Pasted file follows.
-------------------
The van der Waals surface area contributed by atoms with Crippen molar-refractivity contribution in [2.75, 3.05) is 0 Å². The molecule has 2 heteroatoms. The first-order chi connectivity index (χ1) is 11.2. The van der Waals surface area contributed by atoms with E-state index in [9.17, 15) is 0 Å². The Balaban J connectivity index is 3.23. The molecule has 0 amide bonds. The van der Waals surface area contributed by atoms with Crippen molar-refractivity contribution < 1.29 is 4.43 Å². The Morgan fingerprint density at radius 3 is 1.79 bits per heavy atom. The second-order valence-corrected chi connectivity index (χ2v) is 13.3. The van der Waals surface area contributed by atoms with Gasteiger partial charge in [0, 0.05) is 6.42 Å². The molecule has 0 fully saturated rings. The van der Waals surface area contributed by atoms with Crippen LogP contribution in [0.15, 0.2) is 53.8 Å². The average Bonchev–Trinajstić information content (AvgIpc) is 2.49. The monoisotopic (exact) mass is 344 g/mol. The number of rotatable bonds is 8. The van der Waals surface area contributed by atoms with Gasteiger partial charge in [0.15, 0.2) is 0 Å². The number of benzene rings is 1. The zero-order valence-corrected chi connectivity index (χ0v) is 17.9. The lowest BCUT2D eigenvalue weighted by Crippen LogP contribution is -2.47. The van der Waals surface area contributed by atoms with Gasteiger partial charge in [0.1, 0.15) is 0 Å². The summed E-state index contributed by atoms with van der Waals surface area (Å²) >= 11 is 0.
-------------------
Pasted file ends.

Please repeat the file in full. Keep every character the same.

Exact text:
The van der Waals surface area contributed by atoms with Crippen molar-refractivity contribution in [2.75, 3.05) is 0 Å². The molecule has 2 heteroatoms. The first-order chi connectivity index (χ1) is 11.2. The van der Waals surface area contributed by atoms with E-state index in [9.17, 15) is 0 Å². The Balaban J connectivity index is 3.23. The molecule has 0 amide bonds. The van der Waals surface area contributed by atoms with Crippen molar-refractivity contribution < 1.29 is 4.43 Å². The Morgan fingerprint density at radius 3 is 1.79 bits per heavy atom. The second-order valence-corrected chi connectivity index (χ2v) is 13.3. The van der Waals surface area contributed by atoms with Gasteiger partial charge in [0, 0.05) is 6.42 Å². The molecule has 0 fully saturated rings. The van der Waals surface area contributed by atoms with Crippen LogP contribution in [0.15, 0.2) is 53.8 Å². The average Bonchev–Trinajstić information content (AvgIpc) is 2.49. The monoisotopic (exact) mass is 344 g/mol. The number of rotatable bonds is 8. The van der Waals surface area contributed by atoms with Gasteiger partial charge in [0.15, 0.2) is 0 Å². The number of benzene rings is 1. The zero-order valence-corrected chi connectivity index (χ0v) is 17.9. The lowest BCUT2D eigenvalue weighted by Crippen LogP contribution is -2.47. The van der Waals surface area contributed by atoms with Gasteiger partial charge in [0.1, 0.15) is 0 Å². The summed E-state index contributed by atoms with van der Waals surface area (Å²) >= 11 is 0.